2135. PREFACE TO THE 18th CHAPTER.
At the end of the preceding chapter, the subject of the Last Judgment was treated of, and it was shown what is signified thereby, namely, not the destruction of the world, but the last time of the church. When this is at hand, the Lord says that He “will come in the clouds of the heavens, with power and glory” (Matthew 24:30; Mark 13:26; Luke 21:27).
Hitherto no one has known what is meant by the “clouds of the heavens.” But it has been disclosed to me that nothing else is meant than the literal sense of the Word; and by “power and glory” the internal sense of the Word, for in the internal sense of the Word there is glory, since whatever is there is concerning the Lord and His kingdom (see in volume 1, n. 1769-1772).
 Similar is the signification of the “cloud” which encompassed Peter, James, and John, when the Lord appeared to them in glory; of which it is said in Luke:
A voice came out of the cloud, saying, This is My beloved Son, hear ye Him; but when the voice had passed, Jesus was found alone (Luke 9:35-36),
where by “Moses and Elias,” who spoke with the Lord, was represented the Word of the Old Testament, which is also called “Moses and the Prophets” (by “Moses,” his books together with the other historical books, and by “Elias” the prophet, all the books of the Prophets); but by “Peter, James, and John,” as in all other places where they are named in the books of the Evangelists, were represented faith, charity, and the good of charity. That they only were present signifies that no others can see the glory of the Lord, which is in His Word than those who are in faith, in its charity, and in the good of charity. Others are indeed able to see, but still do not see, because they do not believe. This is the internal sense in regard to the foregoing two passages; and in various places in the Prophets also, a “cloud” signifies the Word in its letter, and “glory” the Word in its life.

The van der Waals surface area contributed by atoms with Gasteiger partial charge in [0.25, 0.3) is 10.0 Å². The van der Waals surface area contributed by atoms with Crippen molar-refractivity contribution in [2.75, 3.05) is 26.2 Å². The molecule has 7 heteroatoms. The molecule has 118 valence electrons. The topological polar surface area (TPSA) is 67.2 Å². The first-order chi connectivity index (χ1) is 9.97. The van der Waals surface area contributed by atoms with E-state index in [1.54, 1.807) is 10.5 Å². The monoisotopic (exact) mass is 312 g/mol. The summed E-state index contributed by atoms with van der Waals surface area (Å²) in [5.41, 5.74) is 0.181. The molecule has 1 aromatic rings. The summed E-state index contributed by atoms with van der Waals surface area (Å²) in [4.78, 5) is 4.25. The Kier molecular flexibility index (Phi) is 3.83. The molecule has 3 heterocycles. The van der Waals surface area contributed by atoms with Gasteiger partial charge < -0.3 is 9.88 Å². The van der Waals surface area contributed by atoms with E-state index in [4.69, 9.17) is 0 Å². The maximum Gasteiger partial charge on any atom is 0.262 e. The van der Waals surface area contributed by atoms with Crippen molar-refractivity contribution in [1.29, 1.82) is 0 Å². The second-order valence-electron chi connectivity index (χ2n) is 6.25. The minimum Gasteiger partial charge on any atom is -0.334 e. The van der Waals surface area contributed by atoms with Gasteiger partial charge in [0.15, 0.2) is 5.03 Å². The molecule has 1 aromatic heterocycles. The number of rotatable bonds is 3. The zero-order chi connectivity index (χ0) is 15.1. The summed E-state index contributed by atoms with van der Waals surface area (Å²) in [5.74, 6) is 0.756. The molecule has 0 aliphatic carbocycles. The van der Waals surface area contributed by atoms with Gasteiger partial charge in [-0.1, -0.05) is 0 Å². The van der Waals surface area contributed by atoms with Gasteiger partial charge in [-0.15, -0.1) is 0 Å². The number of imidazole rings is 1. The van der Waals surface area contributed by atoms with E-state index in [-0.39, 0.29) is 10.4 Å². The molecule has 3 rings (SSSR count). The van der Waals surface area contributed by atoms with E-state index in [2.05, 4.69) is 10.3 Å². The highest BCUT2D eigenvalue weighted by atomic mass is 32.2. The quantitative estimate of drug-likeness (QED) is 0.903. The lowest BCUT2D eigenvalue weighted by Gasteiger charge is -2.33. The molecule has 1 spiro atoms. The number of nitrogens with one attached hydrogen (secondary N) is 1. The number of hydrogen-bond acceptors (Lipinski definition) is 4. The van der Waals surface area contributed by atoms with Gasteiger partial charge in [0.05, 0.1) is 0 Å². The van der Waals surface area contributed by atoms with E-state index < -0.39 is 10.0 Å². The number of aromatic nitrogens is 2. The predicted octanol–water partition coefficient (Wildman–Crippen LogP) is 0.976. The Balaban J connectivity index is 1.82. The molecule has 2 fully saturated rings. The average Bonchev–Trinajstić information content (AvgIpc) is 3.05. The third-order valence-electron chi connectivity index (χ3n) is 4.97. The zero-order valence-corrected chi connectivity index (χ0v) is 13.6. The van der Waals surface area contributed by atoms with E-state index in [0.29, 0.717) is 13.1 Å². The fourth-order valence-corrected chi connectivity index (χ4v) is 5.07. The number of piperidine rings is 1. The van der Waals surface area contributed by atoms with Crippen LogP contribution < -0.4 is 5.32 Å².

The nature and quality of the internal sense of the Word has already been frequently stated, and has been shown in the explication word by word. It was those skilled in the Law in the Lord’s time who least of all believed that there was anything written in the Word concerning the Lord. At the present day, those skilled in the Law know indeed, but it may be that they will believe least of all that there is any other glory in the Word than that which appears in the letter; when yet this is the cloud in which is the glory.
From this chapter we may see, in an especial manner, what is the nature of the internal sense of the Word, and how the angels perceive it when it is being read by man. From the historical sense of the letter we can understand nothing else than that Jehovah appeared to Abraham under the form of three men; and that Sarah, Abraham, and his lad prepared food for them, namely, cakes made of the meal of fine flour, a “son of an ox,” and also butter and milk; which things, though they are true historicals describing what really took place, are still not so perceived by the angels; but the things which they represent and signify are what are perceived, altogether abstractedly from the letter, in accordance with the explication given in the CONTENTS. Thus, instead of the things historically related in this chapter, the angels perceive the state of the Lord’s perception in the Human, and the communication with the Divine at that time, before the perfect union of His Divine Essence with the Human Essence, and of the Human Essence with the Divine Essence, which state is also that concerning which the Lord thus speaks:
No one hath seen God at any time; the Only-begotten Son, who is in the bosom of the Father, He hath set Him forth (John 1:18).